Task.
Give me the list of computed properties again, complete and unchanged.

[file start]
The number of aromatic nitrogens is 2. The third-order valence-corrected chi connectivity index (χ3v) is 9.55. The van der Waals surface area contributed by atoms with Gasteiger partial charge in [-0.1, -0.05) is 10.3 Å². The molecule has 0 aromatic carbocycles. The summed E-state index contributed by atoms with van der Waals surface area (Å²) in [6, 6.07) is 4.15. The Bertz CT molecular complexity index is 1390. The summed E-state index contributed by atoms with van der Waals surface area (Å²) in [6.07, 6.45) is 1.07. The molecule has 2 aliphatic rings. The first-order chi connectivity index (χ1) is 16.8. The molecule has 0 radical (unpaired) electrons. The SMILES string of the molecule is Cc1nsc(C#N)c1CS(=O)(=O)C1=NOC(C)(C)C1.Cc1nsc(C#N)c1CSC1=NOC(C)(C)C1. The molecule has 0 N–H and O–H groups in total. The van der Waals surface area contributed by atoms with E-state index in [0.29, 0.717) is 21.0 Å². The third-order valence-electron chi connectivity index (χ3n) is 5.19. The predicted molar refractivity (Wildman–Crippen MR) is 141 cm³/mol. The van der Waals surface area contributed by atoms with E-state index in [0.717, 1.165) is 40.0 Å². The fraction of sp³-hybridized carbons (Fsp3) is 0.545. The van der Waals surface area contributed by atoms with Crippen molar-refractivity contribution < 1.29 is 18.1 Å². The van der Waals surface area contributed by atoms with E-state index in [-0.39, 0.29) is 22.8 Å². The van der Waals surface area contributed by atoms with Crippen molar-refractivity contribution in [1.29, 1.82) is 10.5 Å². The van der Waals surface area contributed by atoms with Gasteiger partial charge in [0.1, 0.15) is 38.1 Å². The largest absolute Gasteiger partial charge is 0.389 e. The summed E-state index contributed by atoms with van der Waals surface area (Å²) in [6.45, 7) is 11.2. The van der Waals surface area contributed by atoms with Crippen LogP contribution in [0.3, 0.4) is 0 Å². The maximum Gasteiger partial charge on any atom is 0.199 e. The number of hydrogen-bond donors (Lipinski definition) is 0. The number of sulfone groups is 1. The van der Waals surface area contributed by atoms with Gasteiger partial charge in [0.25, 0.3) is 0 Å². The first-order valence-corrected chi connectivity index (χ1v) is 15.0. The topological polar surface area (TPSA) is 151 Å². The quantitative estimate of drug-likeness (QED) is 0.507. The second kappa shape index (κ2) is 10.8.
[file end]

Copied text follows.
The number of aromatic nitrogens is 2. The third-order valence-corrected chi connectivity index (χ3v) is 9.55. The van der Waals surface area contributed by atoms with Gasteiger partial charge in [-0.1, -0.05) is 10.3 Å². The molecule has 0 aromatic carbocycles. The summed E-state index contributed by atoms with van der Waals surface area (Å²) in [6, 6.07) is 4.15. The Bertz CT molecular complexity index is 1390. The summed E-state index contributed by atoms with van der Waals surface area (Å²) in [6.07, 6.45) is 1.07. The molecule has 2 aliphatic rings. The first-order chi connectivity index (χ1) is 16.8. The molecule has 0 radical (unpaired) electrons. The SMILES string of the molecule is Cc1nsc(C#N)c1CS(=O)(=O)C1=NOC(C)(C)C1.Cc1nsc(C#N)c1CSC1=NOC(C)(C)C1. The molecule has 0 N–H and O–H groups in total. The van der Waals surface area contributed by atoms with E-state index in [0.29, 0.717) is 21.0 Å². The third-order valence-electron chi connectivity index (χ3n) is 5.19. The predicted molar refractivity (Wildman–Crippen MR) is 141 cm³/mol. The van der Waals surface area contributed by atoms with E-state index in [0.717, 1.165) is 40.0 Å². The fraction of sp³-hybridized carbons (Fsp3) is 0.545. The van der Waals surface area contributed by atoms with Crippen molar-refractivity contribution < 1.29 is 18.1 Å². The van der Waals surface area contributed by atoms with E-state index in [-0.39, 0.29) is 22.8 Å². The van der Waals surface area contributed by atoms with Crippen molar-refractivity contribution in [1.29, 1.82) is 10.5 Å². The van der Waals surface area contributed by atoms with Gasteiger partial charge in [0.1, 0.15) is 38.1 Å². The largest absolute Gasteiger partial charge is 0.389 e. The summed E-state index contributed by atoms with van der Waals surface area (Å²) in [6.45, 7) is 11.2. The van der Waals surface area contributed by atoms with Crippen LogP contribution in [0.3, 0.4) is 0 Å². The maximum Gasteiger partial charge on any atom is 0.199 e. The number of hydrogen-bond donors (Lipinski definition) is 0. The number of sulfone groups is 1. The van der Waals surface area contributed by atoms with Gasteiger partial charge in [0.25, 0.3) is 0 Å². The first-order valence-corrected chi connectivity index (χ1v) is 15.0. The topological polar surface area (TPSA) is 151 Å². The quantitative estimate of drug-likeness (QED) is 0.507. The second kappa shape index (κ2) is 10.8.